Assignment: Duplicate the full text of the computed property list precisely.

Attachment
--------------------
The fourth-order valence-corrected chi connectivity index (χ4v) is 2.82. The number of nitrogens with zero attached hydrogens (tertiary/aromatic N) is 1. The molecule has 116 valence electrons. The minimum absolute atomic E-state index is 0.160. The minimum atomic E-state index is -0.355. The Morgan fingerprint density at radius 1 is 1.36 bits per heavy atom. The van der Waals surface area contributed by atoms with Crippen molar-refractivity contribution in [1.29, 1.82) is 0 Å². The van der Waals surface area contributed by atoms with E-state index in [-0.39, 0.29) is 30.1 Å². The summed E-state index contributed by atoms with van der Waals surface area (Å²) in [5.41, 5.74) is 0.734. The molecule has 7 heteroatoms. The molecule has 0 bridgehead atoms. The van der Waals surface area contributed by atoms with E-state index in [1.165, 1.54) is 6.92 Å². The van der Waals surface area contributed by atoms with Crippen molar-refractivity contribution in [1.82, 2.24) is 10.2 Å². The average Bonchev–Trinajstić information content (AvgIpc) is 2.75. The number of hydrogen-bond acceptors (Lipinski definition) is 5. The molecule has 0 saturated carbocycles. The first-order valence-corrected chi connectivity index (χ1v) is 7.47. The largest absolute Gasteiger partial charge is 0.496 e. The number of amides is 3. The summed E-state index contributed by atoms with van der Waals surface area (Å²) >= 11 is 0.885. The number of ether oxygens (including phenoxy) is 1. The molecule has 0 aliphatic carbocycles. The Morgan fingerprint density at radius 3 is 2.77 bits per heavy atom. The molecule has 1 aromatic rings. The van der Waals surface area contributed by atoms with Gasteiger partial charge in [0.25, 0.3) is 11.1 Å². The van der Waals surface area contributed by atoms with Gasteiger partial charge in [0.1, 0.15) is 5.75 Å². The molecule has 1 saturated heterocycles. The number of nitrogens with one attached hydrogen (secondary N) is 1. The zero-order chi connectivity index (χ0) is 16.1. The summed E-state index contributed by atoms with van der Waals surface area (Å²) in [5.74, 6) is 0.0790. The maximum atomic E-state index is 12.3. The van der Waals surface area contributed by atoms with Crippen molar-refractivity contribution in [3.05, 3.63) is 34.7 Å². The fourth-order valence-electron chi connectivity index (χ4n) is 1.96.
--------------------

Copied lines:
The fourth-order valence-corrected chi connectivity index (χ4v) is 2.82. The number of nitrogens with zero attached hydrogens (tertiary/aromatic N) is 1. The molecule has 116 valence electrons. The minimum absolute atomic E-state index is 0.160. The minimum atomic E-state index is -0.355. The Morgan fingerprint density at radius 1 is 1.36 bits per heavy atom. The van der Waals surface area contributed by atoms with Crippen molar-refractivity contribution in [1.29, 1.82) is 0 Å². The van der Waals surface area contributed by atoms with E-state index in [-0.39, 0.29) is 30.1 Å². The summed E-state index contributed by atoms with van der Waals surface area (Å²) in [5.41, 5.74) is 0.734. The molecule has 7 heteroatoms. The molecule has 0 bridgehead atoms. The van der Waals surface area contributed by atoms with E-state index in [1.165, 1.54) is 6.92 Å². The van der Waals surface area contributed by atoms with Crippen molar-refractivity contribution in [1.82, 2.24) is 10.2 Å². The average Bonchev–Trinajstić information content (AvgIpc) is 2.75. The number of hydrogen-bond acceptors (Lipinski definition) is 5. The molecule has 0 saturated carbocycles. The first-order valence-corrected chi connectivity index (χ1v) is 7.47. The largest absolute Gasteiger partial charge is 0.496 e. The number of amides is 3. The summed E-state index contributed by atoms with van der Waals surface area (Å²) >= 11 is 0.885. The number of ether oxygens (including phenoxy) is 1. The molecule has 0 aliphatic carbocycles. The Morgan fingerprint density at radius 3 is 2.77 bits per heavy atom. The molecule has 1 aromatic rings. The van der Waals surface area contributed by atoms with Gasteiger partial charge in [0.25, 0.3) is 11.1 Å². The van der Waals surface area contributed by atoms with Gasteiger partial charge in [0.1, 0.15) is 5.75 Å². The molecule has 1 saturated heterocycles. The number of nitrogens with one attached hydrogen (secondary N) is 1. The zero-order chi connectivity index (χ0) is 16.1. The summed E-state index contributed by atoms with van der Waals surface area (Å²) in [5.74, 6) is 0.0790. The maximum atomic E-state index is 12.3. The van der Waals surface area contributed by atoms with Crippen molar-refractivity contribution in [3.05, 3.63) is 34.7 Å². The fourth-order valence-electron chi connectivity index (χ4n) is 1.96.